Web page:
From Ancient Greece to Franco’s Spain

by Leigh Witchel

Transposing a Greek tragedy to the 20th century may sound like a quantum leap but it was more like a no-brainer for Noche Flamenca. The key was right in the lyrics of its solid production of “Antigona”: “Let us dance and sing in the face of tragedy.” Defiance mixed with acceptance of untenable, yet unavoidable, disaster is what flamenco is all about. Sophocles’ tale of fate and heroism allowed the group, and its star Soledad Barrio, show themselves at their best.

An encore performance of a show that bowed in 2014, the current venue, the West Park Church, is small enough to set off the work well; flamenco is meant for intimate spaces. The players, wearing tragic masks, crawled out from billowing black silk, then fetched stools, arranging them in a semi-circle before introducing their mythical characters. There was some speaking in both English and Spanish, but the majority of the production’s narrative was flamenco singing, with surtitles above.

Noche Flamenca in “Antigona.” Photo © Chris Bennion

The action largely followed Sophocles’ play: battling for a crown, the sons of Orpheus killed one another outside the walls of Thebes. Creon (here Creonte), their uncle and the new king, declared one brother would be buried with full honors and rites, the other’s corpse left to rot and be scavenged. Antigone (here Antigona), their sister, defied Creonte and performed burial rites for her brother. On scorched Theban soil, she sprinkled a layer of earth and dust over him. On the arid Spanish plain via the Upper West Side, she used rose petals. The standoff over whether the law of the state or the bonds of family took precedence raced towards tragedy.

The source materials are related, so if you’ve seen Martha Graham’s “Night Journey,” it’s natural to draw connections between it and “Antigona.” There were some in how the chorus functioned, and Antigona’s suicide had echoes of Jocasta’s. More than either, it was in how Barrio and Graham, as the title character and the center of their respective troupes, held the productions together.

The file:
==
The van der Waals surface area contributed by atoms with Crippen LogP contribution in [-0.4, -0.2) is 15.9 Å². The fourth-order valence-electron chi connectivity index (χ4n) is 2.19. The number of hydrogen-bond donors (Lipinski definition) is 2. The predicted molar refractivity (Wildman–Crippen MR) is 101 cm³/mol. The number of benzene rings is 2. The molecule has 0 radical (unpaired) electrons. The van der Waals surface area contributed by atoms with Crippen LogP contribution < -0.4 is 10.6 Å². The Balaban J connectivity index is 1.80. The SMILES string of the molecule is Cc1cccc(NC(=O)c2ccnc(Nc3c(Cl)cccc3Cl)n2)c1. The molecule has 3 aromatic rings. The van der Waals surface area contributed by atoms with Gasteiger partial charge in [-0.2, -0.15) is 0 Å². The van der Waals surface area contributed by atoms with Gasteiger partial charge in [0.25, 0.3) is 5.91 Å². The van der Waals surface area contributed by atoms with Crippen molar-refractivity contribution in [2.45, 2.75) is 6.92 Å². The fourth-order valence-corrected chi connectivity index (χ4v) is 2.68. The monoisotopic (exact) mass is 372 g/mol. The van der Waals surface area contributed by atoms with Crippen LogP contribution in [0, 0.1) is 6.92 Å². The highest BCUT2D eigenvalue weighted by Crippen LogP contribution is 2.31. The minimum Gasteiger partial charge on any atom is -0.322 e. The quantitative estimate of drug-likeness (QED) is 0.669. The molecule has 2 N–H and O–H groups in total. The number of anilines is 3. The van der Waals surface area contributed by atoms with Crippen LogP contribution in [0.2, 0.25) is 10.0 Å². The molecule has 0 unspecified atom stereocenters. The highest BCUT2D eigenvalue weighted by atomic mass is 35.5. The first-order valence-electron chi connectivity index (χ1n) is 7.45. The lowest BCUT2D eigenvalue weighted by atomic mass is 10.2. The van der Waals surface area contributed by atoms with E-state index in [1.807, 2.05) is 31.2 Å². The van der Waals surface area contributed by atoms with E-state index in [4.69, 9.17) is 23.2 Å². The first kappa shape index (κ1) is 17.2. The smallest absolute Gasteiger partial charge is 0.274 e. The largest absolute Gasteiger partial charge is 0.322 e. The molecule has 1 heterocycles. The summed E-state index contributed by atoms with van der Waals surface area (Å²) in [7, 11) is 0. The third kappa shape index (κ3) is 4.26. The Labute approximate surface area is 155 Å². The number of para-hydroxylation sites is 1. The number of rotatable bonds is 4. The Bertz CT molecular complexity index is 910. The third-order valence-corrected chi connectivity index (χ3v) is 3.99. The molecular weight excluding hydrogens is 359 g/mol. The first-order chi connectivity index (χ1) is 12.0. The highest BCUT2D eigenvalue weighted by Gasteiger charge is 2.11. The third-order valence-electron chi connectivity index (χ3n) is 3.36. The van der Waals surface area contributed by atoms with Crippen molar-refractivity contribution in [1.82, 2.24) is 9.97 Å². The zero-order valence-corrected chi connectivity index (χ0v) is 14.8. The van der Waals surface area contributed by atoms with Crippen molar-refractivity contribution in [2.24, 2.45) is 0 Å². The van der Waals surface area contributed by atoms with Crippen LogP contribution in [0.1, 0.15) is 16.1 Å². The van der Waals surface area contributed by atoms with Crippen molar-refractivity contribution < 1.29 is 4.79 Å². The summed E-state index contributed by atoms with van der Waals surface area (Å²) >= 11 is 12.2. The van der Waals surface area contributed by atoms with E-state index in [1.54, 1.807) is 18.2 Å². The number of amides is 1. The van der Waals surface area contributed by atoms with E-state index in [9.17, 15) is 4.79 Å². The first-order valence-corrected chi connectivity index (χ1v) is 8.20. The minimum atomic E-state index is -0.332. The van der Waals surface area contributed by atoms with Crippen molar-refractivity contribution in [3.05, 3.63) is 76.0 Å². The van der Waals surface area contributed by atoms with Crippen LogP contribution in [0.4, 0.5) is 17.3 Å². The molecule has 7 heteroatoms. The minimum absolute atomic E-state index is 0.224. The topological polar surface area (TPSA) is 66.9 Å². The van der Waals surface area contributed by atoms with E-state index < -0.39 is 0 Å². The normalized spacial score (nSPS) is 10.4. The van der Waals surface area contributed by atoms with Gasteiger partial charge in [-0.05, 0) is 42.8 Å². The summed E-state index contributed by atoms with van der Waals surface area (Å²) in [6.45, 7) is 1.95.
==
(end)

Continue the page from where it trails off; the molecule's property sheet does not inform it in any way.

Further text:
Barrio, like Graham, is an electric, specific presence with a defined range, but one that’s right for her medium. Her technical ability showed in the speed and rapidity of her footwork, but what set her apart was the way she held the stage. As Antigona, she was a vortex of tragic defiance, a crackling roll of stamping that galvanized the stage and hammered with the natural force of hail on a cathedral roof. When her sister tried to reason with and embrace her, Barrio threw her off with a grunt. Antigona lamented over her brother’s body, covering it with the hem of her skirt, before she was dragged away to land under Creonte’s boot.

Two singers took main roles: Manuel Gago as Creonte and Pepe ‘El Bocadillo’ as the blind seer Tiresias. Gago played Creonte as a cross between Franco and Mussolini: an egotistical demagogue with his chest puffed out like a pigeon. Behind dark glasses, El Bocadillo howled with the despair of a disaster that even sightless eyes could see. Their standoff, when Tiresias suddenly stood up and towered in height and bulk over Creonte, was one of the most surprising moments in the show.

Soledad Barrio in “Antigona.” Photo © Chris Bennion

The dancers were shown in their best lights; some were more limited than others. Barrio’s husband, Martin Santangelo, always does yeoman work in direction and staging. “Antigona” was sometimes cliché: the fight between the brothers was a dance-off. Haemon, Antigona’s betrothed, did the same sweaty stamping on every entrance. Yet more often the production hit surefooted notes. After Creonte sentenced Antigona to die, her dead brother Eteocles appeared dragging a white shroud representing Thebes’ river. Antigona hesitated in fear, gained resolve, took off her shoes and stepped in. The performance climbed to a final lament done in view of Creonte, collapsed in his chair, and Polyneice’s rotting corpse. Barrio pulled up her skirt in anguish and ripped into one last solo.

Ninety minutes went by quickly. Like a band of roving Gypsies, the glamour of “Antigona” was low-budget, but made for an evening of sure, entertaining theater. The themes of Antigone have stayed relevant for millennia; and we may have no choice but to draw new parallels today.

copyright © 2017 by Leigh Witchel

“Antigona” – Noche Flamenca
West Park Church, New York, NY
January 12, 2017
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